In the event, I ran out of money before the first semester was over, and joined the Army.  I didn't have a lot of choice, with a baby on the way and all that.  Besides which I had always wanted to be a soldier.

The letter BYU sent me confirming my withdrawal said that I was eligible to return under academic probation anytime I wished, so there's still hope!  

Edited to add:

I see that I have blabbered on about my personal ancient history and haven't addressed your request for thoughts on the seminary recommendation issue.  So here they are:

Unless I miss my guess, there is a huge demand for BYU attendance, and there has to be some way to filter applicants in some rational way to fill the limited number of new Freshman places.  Requiring Seminary recommendations (where it's appropriate) seems rational enough to me, as it's a Church school, after all, and Seminary (and Institute) is part of the Church Educational System, just as BYU is.  I have no objection.

Edited by Stargazer
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15 hours ago, clarkgoble said:

Because early morning seminary is stupid. (Sorry - it just is. I learned nothing from the time and all it did was make my own studies harder since I was more tired)

But there are other reasons such as being in a small ward/branch that doesn't really offer it. Of course there's independent study seminary. I wish it was easier to get here in Utah rather than having to go the seminary route at High School. I should also note that it's a problem for those going to private school or home school even in Utah.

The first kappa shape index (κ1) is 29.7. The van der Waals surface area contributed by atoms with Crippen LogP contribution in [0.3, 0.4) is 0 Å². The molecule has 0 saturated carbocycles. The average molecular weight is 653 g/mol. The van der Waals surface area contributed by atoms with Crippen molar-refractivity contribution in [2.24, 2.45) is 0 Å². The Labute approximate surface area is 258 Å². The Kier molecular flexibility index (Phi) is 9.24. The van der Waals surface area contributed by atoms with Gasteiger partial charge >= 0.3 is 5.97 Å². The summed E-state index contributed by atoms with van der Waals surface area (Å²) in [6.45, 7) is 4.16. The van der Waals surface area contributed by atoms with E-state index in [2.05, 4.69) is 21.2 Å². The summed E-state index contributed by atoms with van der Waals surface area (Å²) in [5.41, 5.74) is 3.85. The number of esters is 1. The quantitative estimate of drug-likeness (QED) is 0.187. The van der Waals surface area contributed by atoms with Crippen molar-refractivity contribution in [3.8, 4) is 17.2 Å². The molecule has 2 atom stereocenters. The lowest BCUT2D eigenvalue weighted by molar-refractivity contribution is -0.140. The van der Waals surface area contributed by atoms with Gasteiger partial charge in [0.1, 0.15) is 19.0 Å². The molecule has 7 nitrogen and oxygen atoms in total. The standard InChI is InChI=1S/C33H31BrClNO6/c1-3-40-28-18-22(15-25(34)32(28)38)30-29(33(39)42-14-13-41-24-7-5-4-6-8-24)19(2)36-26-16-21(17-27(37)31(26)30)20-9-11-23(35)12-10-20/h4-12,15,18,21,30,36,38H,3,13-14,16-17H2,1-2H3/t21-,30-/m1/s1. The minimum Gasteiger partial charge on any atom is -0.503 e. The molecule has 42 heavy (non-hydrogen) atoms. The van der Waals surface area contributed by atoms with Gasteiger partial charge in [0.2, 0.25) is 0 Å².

Odd. I got a lot out of early morning seminary.  And I'm not even a morning person.  Of course, I was also a new convert, so perhaps I was more of a sponge than you were at the time.  I was quite enthusiastic about learning the gospel in those early years.

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14 hours ago, smac97 said:
Quote

The church may now consider me to be a "nominal" member but I sure wasn't when I served my mission, attended BYU, married in the temple, served in multiple church leadership positions for decades.

Oh, brother.  Again, I referenced "nominal members of the Church who, upon graduating, turn around and bash BYU, the Church, its leaders, its members, etc. for any and every grievance under the sun."

And for the edification of all who might be thinking that "nominal" is necessarily a pejorative term, allow me to point out that "nominal" comes from the Latin nōminālis meaning "of, belonging to a name".  In a more neutral usage, we have lumber, whose dimensions could be referred to as "nominal" or "dimensional".  The standard US 2x4 is a "nominal" 2x4 -- because while we call it that, it's actually a half inch less in each dimension.  If I have a "dimensional" 2x4, however, it is actually 2 inches by 4 inches in cross section.  My house in Washington state is over 120 years old, and most of its 2x4s are dimensional, which causes me trouble whenever I do a remodel using nominal 2x4s. I have to make or buy 1/2 inch thick shims to compensate.